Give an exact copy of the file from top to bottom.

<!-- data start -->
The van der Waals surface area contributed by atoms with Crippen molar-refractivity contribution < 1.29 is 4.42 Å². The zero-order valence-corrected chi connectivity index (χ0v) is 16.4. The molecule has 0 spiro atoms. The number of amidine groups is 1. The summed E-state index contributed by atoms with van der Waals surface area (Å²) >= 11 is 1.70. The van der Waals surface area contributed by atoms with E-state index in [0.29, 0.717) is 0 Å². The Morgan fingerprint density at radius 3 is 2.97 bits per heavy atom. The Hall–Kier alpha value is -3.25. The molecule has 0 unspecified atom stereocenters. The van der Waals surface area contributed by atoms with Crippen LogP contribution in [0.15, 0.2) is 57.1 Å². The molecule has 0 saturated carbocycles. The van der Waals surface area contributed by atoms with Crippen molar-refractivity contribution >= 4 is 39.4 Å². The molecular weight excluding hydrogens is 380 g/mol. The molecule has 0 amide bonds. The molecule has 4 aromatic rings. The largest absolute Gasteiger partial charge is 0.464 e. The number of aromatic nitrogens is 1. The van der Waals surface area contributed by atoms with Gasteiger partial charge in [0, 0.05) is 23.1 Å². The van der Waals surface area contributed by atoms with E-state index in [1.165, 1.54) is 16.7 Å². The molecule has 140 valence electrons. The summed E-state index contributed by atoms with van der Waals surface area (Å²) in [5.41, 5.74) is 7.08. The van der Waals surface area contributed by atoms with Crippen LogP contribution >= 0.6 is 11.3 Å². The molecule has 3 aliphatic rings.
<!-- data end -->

The van der Waals surface area contributed by atoms with Crippen molar-refractivity contribution < 1.29 is 4.42 Å². The zero-order valence-corrected chi connectivity index (χ0v) is 16.4. The molecule has 0 spiro atoms. The number of amidine groups is 1. The summed E-state index contributed by atoms with van der Waals surface area (Å²) >= 11 is 1.70. The van der Waals surface area contributed by atoms with E-state index in [0.29, 0.717) is 0 Å². The Morgan fingerprint density at radius 3 is 2.97 bits per heavy atom. The Hall–Kier alpha value is -3.25. The molecule has 0 unspecified atom stereocenters. The van der Waals surface area contributed by atoms with Crippen LogP contribution in [0.15, 0.2) is 57.1 Å². The molecule has 0 saturated carbocycles. The van der Waals surface area contributed by atoms with Crippen molar-refractivity contribution >= 4 is 39.4 Å². The molecular weight excluding hydrogens is 380 g/mol. The molecule has 0 amide bonds. The molecule has 4 aromatic rings. The largest absolute Gasteiger partial charge is 0.464 e. The number of aromatic nitrogens is 1. The van der Waals surface area contributed by atoms with Gasteiger partial charge in [0, 0.05) is 23.1 Å². The van der Waals surface area contributed by atoms with E-state index in [1.165, 1.54) is 16.7 Å². The molecule has 140 valence electrons. The summed E-state index contributed by atoms with van der Waals surface area (Å²) in [5.41, 5.74) is 7.08. The van der Waals surface area contributed by atoms with Crippen LogP contribution >= 0.6 is 11.3 Å². The molecule has 3 aliphatic rings.